To demonstrate how to verify and make these types of changes, I recently created a small Microsoft 365 Developer sandbox environment. This creates a pre-filled, sixteen-user (plus an admin) Microsoft 365 E5 environment that allows you to develop applications in various pillars of the Microsoft 365 stack.
This just so happens to provide a perfect opportunity to show you how to check these settings in your own environment and make appropriate changes. I will say that the default options are VERY lax in terms of security and integrity. Let me show you.
First, open the Microsoft 365 admin center. Browse to Settings -> Org settings -> SharePoint.
As you can see, the ‘Anyone’ option is not a very secure setting. This means that anyone that gains access to the link to this file can access it, read it, and even make changes. I’ll get to that in a moment.
At a minimum, please change this setting to ‘New and existing guests’. When you send this to external users (outside your Office 365 / Azure Active Directory tenant), they will be required to log in with an account associated with the email address you send it to. They can use their own Office 365 email address (if they have one), or a ‘personal’ Microsoft Account (MSA).
The point is, external users now need to at least have an account to authenticate instead of blindly having free reign over your precious files. There are quite a few more settings and granularity in the SharePoint admin center. Let’s go there next.
Now, go back to your Microsoft 365 admin center website, go down to the ‘Admin centers‘ section along the left side, and find SharePoint.
Once you have that open, expand the Policies section and click on Sharing.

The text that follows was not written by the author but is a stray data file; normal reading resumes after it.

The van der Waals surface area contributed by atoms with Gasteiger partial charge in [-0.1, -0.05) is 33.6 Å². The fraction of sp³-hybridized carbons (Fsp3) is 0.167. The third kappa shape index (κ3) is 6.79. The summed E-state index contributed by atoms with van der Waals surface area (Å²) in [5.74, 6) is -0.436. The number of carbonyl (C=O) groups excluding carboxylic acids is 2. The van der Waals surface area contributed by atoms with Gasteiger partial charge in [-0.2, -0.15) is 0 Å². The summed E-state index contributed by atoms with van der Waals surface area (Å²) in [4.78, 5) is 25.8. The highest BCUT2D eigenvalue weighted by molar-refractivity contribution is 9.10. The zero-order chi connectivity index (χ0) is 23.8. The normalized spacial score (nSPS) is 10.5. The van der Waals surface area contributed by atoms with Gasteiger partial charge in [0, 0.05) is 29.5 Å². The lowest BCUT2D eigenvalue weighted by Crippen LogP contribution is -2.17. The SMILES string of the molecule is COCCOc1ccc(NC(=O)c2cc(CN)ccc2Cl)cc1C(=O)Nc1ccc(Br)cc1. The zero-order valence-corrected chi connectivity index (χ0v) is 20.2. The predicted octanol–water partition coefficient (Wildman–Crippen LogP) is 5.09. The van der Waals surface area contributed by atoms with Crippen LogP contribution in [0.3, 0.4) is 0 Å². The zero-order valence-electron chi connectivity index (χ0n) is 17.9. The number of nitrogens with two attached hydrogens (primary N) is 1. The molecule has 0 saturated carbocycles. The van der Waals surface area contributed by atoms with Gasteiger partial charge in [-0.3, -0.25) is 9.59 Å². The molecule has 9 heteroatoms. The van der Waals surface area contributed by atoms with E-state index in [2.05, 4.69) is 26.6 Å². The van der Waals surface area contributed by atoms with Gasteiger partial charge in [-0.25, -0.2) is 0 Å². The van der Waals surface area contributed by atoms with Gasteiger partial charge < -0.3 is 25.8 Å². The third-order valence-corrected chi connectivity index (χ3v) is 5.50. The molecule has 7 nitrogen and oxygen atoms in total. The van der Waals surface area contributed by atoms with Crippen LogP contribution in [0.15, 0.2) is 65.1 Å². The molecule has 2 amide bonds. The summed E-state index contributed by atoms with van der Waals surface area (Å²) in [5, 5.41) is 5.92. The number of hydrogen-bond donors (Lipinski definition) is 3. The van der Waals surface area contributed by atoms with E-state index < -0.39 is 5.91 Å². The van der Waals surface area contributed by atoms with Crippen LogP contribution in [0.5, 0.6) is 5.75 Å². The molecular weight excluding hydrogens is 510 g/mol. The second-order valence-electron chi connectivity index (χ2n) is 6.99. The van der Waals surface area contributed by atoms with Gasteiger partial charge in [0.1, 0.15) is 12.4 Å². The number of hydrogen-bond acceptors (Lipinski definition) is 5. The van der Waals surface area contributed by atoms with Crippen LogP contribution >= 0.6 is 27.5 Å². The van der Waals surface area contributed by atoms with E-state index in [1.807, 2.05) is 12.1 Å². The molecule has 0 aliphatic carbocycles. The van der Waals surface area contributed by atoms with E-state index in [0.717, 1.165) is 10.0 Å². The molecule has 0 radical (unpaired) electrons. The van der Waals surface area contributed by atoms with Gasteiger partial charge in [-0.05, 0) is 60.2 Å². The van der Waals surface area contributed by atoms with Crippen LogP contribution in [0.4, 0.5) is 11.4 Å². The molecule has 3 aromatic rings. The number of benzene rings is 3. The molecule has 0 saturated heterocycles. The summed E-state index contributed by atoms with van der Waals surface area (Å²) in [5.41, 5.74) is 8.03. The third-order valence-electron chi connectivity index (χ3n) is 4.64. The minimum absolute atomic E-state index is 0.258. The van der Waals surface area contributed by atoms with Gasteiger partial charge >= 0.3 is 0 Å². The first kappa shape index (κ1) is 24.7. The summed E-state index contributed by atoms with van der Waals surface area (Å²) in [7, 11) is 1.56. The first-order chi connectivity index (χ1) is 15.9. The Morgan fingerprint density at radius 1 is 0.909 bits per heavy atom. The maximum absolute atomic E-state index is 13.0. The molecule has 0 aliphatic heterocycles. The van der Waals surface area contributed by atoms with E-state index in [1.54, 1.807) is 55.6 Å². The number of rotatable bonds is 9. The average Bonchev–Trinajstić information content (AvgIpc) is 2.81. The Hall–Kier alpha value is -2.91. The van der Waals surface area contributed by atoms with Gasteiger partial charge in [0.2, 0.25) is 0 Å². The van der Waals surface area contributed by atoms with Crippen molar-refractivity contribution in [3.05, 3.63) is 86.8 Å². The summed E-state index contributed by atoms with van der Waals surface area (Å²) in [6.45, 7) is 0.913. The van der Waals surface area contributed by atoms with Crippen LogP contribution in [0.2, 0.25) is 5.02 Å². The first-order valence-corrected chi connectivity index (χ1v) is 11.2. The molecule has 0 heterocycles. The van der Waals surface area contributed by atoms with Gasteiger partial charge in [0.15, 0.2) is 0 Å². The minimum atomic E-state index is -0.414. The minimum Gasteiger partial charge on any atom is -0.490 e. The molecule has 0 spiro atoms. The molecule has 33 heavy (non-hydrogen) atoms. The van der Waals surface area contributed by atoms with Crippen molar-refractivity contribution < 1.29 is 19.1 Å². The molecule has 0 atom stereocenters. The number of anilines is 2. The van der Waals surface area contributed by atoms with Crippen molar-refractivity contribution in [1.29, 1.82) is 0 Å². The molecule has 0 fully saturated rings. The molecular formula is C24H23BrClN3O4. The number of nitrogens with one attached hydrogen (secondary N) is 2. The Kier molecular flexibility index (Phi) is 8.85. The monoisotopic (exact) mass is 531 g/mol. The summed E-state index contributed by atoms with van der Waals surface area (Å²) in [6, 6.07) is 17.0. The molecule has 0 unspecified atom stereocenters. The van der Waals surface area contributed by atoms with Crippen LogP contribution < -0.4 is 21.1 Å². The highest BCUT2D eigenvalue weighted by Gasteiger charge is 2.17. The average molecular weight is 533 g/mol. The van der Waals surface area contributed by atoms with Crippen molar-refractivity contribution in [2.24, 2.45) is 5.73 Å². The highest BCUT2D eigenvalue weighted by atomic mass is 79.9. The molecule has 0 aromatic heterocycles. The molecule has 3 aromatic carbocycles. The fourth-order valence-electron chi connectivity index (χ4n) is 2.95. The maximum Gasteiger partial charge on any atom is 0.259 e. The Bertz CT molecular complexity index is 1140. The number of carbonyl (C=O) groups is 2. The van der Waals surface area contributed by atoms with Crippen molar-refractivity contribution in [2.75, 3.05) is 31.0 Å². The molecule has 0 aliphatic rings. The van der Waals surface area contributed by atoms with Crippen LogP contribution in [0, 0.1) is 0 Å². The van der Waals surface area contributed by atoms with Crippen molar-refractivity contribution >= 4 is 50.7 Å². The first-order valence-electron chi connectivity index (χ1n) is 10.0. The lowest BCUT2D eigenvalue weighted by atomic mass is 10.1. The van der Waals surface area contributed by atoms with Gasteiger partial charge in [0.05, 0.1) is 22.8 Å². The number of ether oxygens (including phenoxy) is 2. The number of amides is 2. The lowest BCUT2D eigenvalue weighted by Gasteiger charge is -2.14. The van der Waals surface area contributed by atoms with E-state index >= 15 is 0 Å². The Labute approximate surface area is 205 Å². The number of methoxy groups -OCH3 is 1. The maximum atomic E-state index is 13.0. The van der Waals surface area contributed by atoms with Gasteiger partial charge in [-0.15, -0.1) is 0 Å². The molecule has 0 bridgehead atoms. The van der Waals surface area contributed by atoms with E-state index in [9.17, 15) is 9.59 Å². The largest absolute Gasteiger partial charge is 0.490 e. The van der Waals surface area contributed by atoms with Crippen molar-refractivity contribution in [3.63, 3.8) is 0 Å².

As you can see here, there are a lot of file sharing options. Again, by default, it’s kind of the wild west. When your users share files via SharePoint or OneDrive, they will have the option to share files anonymously. That’s a security no-no, in case it hasn’t sunk in yet.
My recommendation (and common best practice) is to choose the next setting down for both – ‘New and existing guests‘. Again, this requires external users to authenticate against some form of ‘Microsoft authentication mechanism’ to gain access to the file(s).
There are quite a few more settings to investigate and a few more that you need to change.
Let’s go ahead and put all this to productive use. I will now demonstrate how to share an Office file with a colleague and how to collaborate in real-time with my developer environment using Microsoft 365.
Let me click on the Excel app icon along the left side and start a new spreadsheet. I’ll quickly add some sample data (found on the Information Superhighway).
Let me name this file by clicking the title bar where it currently says ‘Book 1’ and name it ‘Sales Figures 2020-2021’. This file is automatically saved in my OneDrive account. Now, let’s share it.